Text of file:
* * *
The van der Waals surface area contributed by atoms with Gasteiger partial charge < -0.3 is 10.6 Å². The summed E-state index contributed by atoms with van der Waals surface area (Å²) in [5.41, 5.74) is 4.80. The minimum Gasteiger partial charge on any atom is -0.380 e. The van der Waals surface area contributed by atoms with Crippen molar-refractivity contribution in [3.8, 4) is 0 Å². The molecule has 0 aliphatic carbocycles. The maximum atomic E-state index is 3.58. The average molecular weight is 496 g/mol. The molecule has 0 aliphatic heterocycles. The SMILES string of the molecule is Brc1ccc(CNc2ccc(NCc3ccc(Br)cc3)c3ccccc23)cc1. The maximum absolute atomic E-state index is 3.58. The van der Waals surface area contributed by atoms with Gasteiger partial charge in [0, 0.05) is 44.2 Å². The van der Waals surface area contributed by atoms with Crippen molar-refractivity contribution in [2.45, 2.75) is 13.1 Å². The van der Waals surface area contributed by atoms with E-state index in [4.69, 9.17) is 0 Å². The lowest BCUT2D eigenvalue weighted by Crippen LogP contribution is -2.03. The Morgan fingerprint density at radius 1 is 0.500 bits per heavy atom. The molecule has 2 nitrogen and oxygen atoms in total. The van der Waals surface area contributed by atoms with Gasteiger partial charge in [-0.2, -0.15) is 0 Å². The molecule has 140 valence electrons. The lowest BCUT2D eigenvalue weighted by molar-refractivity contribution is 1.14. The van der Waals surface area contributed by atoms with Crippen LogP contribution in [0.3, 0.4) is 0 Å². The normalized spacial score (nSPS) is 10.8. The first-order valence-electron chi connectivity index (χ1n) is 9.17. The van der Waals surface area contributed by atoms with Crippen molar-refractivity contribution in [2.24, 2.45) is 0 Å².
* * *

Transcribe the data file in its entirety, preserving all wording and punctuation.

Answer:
The van der Waals surface area contributed by atoms with Gasteiger partial charge < -0.3 is 10.6 Å². The summed E-state index contributed by atoms with van der Waals surface area (Å²) in [5.41, 5.74) is 4.80. The minimum Gasteiger partial charge on any atom is -0.380 e. The van der Waals surface area contributed by atoms with Crippen molar-refractivity contribution in [3.8, 4) is 0 Å². The molecule has 0 aliphatic carbocycles. The maximum atomic E-state index is 3.58. The average molecular weight is 496 g/mol. The molecule has 0 aliphatic heterocycles. The SMILES string of the molecule is Brc1ccc(CNc2ccc(NCc3ccc(Br)cc3)c3ccccc23)cc1. The maximum absolute atomic E-state index is 3.58. The van der Waals surface area contributed by atoms with Gasteiger partial charge in [0, 0.05) is 44.2 Å². The van der Waals surface area contributed by atoms with Crippen molar-refractivity contribution in [2.45, 2.75) is 13.1 Å². The van der Waals surface area contributed by atoms with E-state index in [4.69, 9.17) is 0 Å². The lowest BCUT2D eigenvalue weighted by Crippen LogP contribution is -2.03. The Morgan fingerprint density at radius 1 is 0.500 bits per heavy atom. The molecule has 2 nitrogen and oxygen atoms in total. The van der Waals surface area contributed by atoms with Gasteiger partial charge in [-0.2, -0.15) is 0 Å². The molecule has 140 valence electrons. The lowest BCUT2D eigenvalue weighted by molar-refractivity contribution is 1.14. The van der Waals surface area contributed by atoms with Crippen LogP contribution in [0.3, 0.4) is 0 Å². The normalized spacial score (nSPS) is 10.8. The first-order valence-electron chi connectivity index (χ1n) is 9.17. The van der Waals surface area contributed by atoms with Crippen molar-refractivity contribution in [2.24, 2.45) is 0 Å².